Between 1386 and 1421, as at most periods of English history no doubt, the members of the Commons seem at first sight to be a motley crew. Thus Geoffrey Chaucer and Richard Whittington, for us the two most celebrated individuals recorded in these pages, are now remembered for totally different reasons. They were at least alike in attending only one Parliament, Chaucer as knight of the shire for Kent in 1386 and Whittington as borough representative for the City of London in October 1416. To that extent the careers of both are an important indication of the reluctance of some prominent men to become – or to remain – Members of the Commons. Parliamentary affairs figure only incidentally in the lengthy accounts of Chaucer and Whittington compiled by L.S. Woodger and Carole Rawcliffe respectively, but this does nothing to lessen their importance to medieval biography. At the other extreme there are Members – especially from the smaller borough constituencies – about whom little will ever be known. For many, like John Pabenham, who represented the borough of Huntingdon in the Parliament of 1393, only a fleeting reference in the proceedings of a local court permits any form of identification; and there are a few Members, like Richard Whiliare, a burgess of Portsmouth in 1393, about whom absolutely nothing can be discovered.
Such cases are, however, fewer than one might expect in a cohort of over three thousand individuals. Indeed, the cumulative effect of consulting even a few of these biographies is not only to enhance one’s respect for the remarkable detective work of the contributors but also to bring home how very well (if unevenly) documented the public life of late 14th-century England already was.
This abundance of evidence is used to most spectacular effect here in the biographies of the knights of the shire who represented the 37 English counties (Chester and Durham had no Parliamentary representation). The diversity and instability of their careers is striking. Service to the crown was the most important route to material success in the England of Richard II and the first two Lancastrians; but whereas it led Sir Richard Redmayne of Levens in Westmorland to an honourable death (and a magnificent tomb chest in the parish church of Harewood) in 1426, the distinguished Lancastrian war captain, Sir John Radcliffe, was eventually ‘stricken with poverty because of his devotion to duty to the Crown’.
Comparatively few of Edward III’s or Henry V’s war captains seem to have aspired to a place in the Commons. All in all, lawyers were the most numerous and obvious exemplars of upward mobility. They, too, could lead precarious lives: the wealth of one Devon lawyer, Nicholas Radford, led to his murder (‘among the most notorious crimes of the century’) at the hands of the Courtenays in 1455. And if one Lancastrian knight of the shire, Sir Peter Bessels of Berkshire, took the then highly unusual initiative of sponsoring a new monastic college at Oxford, the heretical religious interests of Sir John Oldcastle led to his being burned while hanging (presumably still alive) in St Giles’s Fields in 1417. One of the consequences, no doubt salutary, of this new wealth of biographical information may be to make it less easy to generalise about the careers of the Parliamentary knights of the period.
That said, some themes emerge vividly, most obviously the significance of a well-judged marriage and the importance of a longstanding connection with a powerful family or dynasty. Although the proportion of lawyers (approximately a fifth) in the contemporary Commons was not as excessively high as many people then believed, the number of knights of the shire who were actual, belted knights fell from 62 to 30 per cent between 1386 and 1421, indicating a crucial development in the political influence and social status of the English gentry which we have yet fully to understand.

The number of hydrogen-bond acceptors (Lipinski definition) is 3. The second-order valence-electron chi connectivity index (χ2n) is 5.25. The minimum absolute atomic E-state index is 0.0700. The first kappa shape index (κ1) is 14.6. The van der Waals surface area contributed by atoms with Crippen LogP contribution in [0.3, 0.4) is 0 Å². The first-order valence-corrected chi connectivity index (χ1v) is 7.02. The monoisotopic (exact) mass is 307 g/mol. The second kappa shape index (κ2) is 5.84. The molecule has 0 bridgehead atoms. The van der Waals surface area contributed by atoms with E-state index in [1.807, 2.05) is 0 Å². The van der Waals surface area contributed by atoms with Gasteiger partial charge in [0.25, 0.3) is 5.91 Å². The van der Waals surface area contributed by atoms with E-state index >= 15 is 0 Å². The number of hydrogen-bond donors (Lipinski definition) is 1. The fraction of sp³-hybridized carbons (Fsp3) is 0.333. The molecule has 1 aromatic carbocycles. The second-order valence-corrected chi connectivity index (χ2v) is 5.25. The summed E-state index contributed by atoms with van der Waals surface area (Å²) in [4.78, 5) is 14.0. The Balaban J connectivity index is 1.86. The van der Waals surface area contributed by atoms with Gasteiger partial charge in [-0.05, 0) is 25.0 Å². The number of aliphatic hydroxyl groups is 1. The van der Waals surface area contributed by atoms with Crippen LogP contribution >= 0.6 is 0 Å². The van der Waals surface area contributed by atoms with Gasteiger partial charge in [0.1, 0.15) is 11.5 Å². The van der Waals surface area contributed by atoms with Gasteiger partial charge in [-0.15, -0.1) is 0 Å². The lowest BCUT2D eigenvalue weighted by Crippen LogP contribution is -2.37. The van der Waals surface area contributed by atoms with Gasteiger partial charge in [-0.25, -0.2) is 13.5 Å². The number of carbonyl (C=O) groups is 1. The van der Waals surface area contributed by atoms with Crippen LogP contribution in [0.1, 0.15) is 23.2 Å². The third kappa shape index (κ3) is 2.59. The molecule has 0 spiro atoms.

This was the last period in English history when the borough constituencies of the kingdom were still largely immune from invasion by the local gentry and the placemen of king, magnates and – eventually – party. The burgess representatives of late medieval Parliaments have long deserved to be seen as a political force in their own right rather than as a faceless as well as a silent majority: they out-numbered the knights of the shire by as many as 170 or so to 74.
These volumes provide what amounts to the first systematic biographical study ever made of many of the most substantial inhabitants of late 14th and early 15th-century provincial towns. Understandably, the detail available for the hundreds of Parliamentary borough representatives varies immensely. At York, then ‘the second chamber of the realm’, the list of Members reads like a roll-call of its most powerful overseas merchants; while in small boroughs like Chipping Wycombe in Oxfordshire it can be exceptionally hard to know what the occupations of its Members actually were.
More interesting still are those medium-sized county towns whose representatives were evidently drawn from a wide spectrum of urban and local society. The 30 different men who represented Cambridge in the Commons included among them not only craftsmen and several lawyers and speculators in urban and rural property, but also two ex-porters from the royal castle as well as the remarkable John Bilney, whose origins as a petty clerk and scholar at King’s Hall did not prevent him from leading a bitter and violent campaign against his university in his later years.
Perhaps only the special circumstances of a university town could have produced a career quite so intriguingly volatile and prominent as that of Bilney. On the evidence presented here, however, it is notable that a remarkably large proportion of the borough representatives, comparatively few of them merchants, had a track record of unruly and litigious behaviour.
Have historians been correct to assume that burgesses of this type were more deferential within Parliament than they were outside it? One of the most interesting of the many general issues raised by these volumes is whether Members of the Commons played such an influential role during the reigns of Richard II, Henry IV and Henry V precisely because they formed a more excitable, turbulent and at times even populist assembly than has usually been acknowledged. Some readers will put down this most remarkable of all tributes to the importance of the medieval Parliament with the uneasy suspicion that the Commons of six centuries ago may have represented the discordant voices of the English people more thoroughly than has ever been the case since.